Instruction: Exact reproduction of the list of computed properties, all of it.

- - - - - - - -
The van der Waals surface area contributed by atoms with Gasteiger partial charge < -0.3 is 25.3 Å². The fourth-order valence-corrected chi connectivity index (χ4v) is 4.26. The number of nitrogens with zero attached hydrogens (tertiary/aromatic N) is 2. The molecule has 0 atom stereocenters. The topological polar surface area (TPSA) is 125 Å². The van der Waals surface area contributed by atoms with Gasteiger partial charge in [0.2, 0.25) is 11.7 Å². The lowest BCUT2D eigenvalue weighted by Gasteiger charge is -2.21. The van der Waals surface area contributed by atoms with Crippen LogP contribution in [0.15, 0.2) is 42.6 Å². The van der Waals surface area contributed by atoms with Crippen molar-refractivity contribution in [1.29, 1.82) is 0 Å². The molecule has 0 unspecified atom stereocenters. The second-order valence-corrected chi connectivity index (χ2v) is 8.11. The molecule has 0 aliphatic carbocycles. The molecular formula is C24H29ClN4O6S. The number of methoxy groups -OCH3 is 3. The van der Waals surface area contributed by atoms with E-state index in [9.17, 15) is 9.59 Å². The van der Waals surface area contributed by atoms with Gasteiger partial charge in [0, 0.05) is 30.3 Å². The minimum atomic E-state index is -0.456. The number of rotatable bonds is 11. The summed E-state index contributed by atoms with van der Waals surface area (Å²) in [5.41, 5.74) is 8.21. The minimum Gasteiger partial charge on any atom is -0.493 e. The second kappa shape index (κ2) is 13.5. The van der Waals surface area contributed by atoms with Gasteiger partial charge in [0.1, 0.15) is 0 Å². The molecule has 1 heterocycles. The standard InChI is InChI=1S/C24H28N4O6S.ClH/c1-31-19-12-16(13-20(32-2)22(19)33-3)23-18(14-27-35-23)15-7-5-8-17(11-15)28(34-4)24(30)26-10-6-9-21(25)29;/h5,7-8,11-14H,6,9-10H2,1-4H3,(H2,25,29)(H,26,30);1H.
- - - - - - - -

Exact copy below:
The van der Waals surface area contributed by atoms with Gasteiger partial charge < -0.3 is 25.3 Å². The fourth-order valence-corrected chi connectivity index (χ4v) is 4.26. The number of nitrogens with zero attached hydrogens (tertiary/aromatic N) is 2. The molecule has 0 atom stereocenters. The topological polar surface area (TPSA) is 125 Å². The van der Waals surface area contributed by atoms with Gasteiger partial charge in [0.2, 0.25) is 11.7 Å². The lowest BCUT2D eigenvalue weighted by Gasteiger charge is -2.21. The van der Waals surface area contributed by atoms with Crippen LogP contribution in [0.15, 0.2) is 42.6 Å². The van der Waals surface area contributed by atoms with Crippen molar-refractivity contribution in [1.29, 1.82) is 0 Å². The molecule has 0 unspecified atom stereocenters. The second-order valence-corrected chi connectivity index (χ2v) is 8.11. The molecule has 0 aliphatic carbocycles. The molecular formula is C24H29ClN4O6S. The number of methoxy groups -OCH3 is 3. The van der Waals surface area contributed by atoms with E-state index in [9.17, 15) is 9.59 Å². The van der Waals surface area contributed by atoms with Gasteiger partial charge in [0, 0.05) is 30.3 Å². The minimum atomic E-state index is -0.456. The number of rotatable bonds is 11. The summed E-state index contributed by atoms with van der Waals surface area (Å²) in [5.41, 5.74) is 8.21. The minimum Gasteiger partial charge on any atom is -0.493 e. The second kappa shape index (κ2) is 13.5. The van der Waals surface area contributed by atoms with Gasteiger partial charge in [0.1, 0.15) is 0 Å². The molecule has 1 heterocycles. The standard InChI is InChI=1S/C24H28N4O6S.ClH/c1-31-19-12-16(13-20(32-2)22(19)33-3)23-18(14-27-35-23)15-7-5-8-17(11-15)28(34-4)24(30)26-10-6-9-21(25)29;/h5,7-8,11-14H,6,9-10H2,1-4H3,(H2,25,29)(H,26,30);1H.